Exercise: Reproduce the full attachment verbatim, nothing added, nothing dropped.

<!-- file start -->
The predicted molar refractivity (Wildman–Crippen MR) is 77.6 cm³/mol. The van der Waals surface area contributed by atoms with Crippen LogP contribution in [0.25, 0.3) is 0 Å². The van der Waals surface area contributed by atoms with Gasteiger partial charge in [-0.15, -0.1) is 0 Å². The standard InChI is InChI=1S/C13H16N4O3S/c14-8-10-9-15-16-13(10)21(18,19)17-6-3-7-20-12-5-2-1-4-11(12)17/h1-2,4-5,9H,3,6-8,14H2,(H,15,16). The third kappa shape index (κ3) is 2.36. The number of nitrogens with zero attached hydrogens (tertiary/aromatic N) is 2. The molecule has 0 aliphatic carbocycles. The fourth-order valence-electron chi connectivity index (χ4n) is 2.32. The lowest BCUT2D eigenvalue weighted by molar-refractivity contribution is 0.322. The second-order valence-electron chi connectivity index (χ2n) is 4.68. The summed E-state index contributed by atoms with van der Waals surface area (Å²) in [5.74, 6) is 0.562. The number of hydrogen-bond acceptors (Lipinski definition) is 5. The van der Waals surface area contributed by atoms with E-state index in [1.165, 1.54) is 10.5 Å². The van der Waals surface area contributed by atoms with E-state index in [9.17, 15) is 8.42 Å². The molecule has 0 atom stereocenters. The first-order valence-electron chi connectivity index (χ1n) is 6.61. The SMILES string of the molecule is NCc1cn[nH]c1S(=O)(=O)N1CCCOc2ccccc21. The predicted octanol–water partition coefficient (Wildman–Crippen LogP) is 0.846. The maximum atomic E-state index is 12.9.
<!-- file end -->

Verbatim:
The predicted molar refractivity (Wildman–Crippen MR) is 77.6 cm³/mol. The van der Waals surface area contributed by atoms with Crippen LogP contribution in [0.25, 0.3) is 0 Å². The van der Waals surface area contributed by atoms with Gasteiger partial charge in [-0.15, -0.1) is 0 Å². The standard InChI is InChI=1S/C13H16N4O3S/c14-8-10-9-15-16-13(10)21(18,19)17-6-3-7-20-12-5-2-1-4-11(12)17/h1-2,4-5,9H,3,6-8,14H2,(H,15,16). The third kappa shape index (κ3) is 2.36. The number of nitrogens with zero attached hydrogens (tertiary/aromatic N) is 2. The molecule has 0 aliphatic carbocycles. The fourth-order valence-electron chi connectivity index (χ4n) is 2.32. The lowest BCUT2D eigenvalue weighted by molar-refractivity contribution is 0.322. The second-order valence-electron chi connectivity index (χ2n) is 4.68. The summed E-state index contributed by atoms with van der Waals surface area (Å²) in [5.74, 6) is 0.562. The number of hydrogen-bond acceptors (Lipinski definition) is 5. The van der Waals surface area contributed by atoms with E-state index in [1.165, 1.54) is 10.5 Å². The van der Waals surface area contributed by atoms with E-state index in [9.17, 15) is 8.42 Å². The molecule has 0 atom stereocenters. The first-order valence-electron chi connectivity index (χ1n) is 6.61. The SMILES string of the molecule is NCc1cn[nH]c1S(=O)(=O)N1CCCOc2ccccc21. The predicted octanol–water partition coefficient (Wildman–Crippen LogP) is 0.846. The maximum atomic E-state index is 12.9.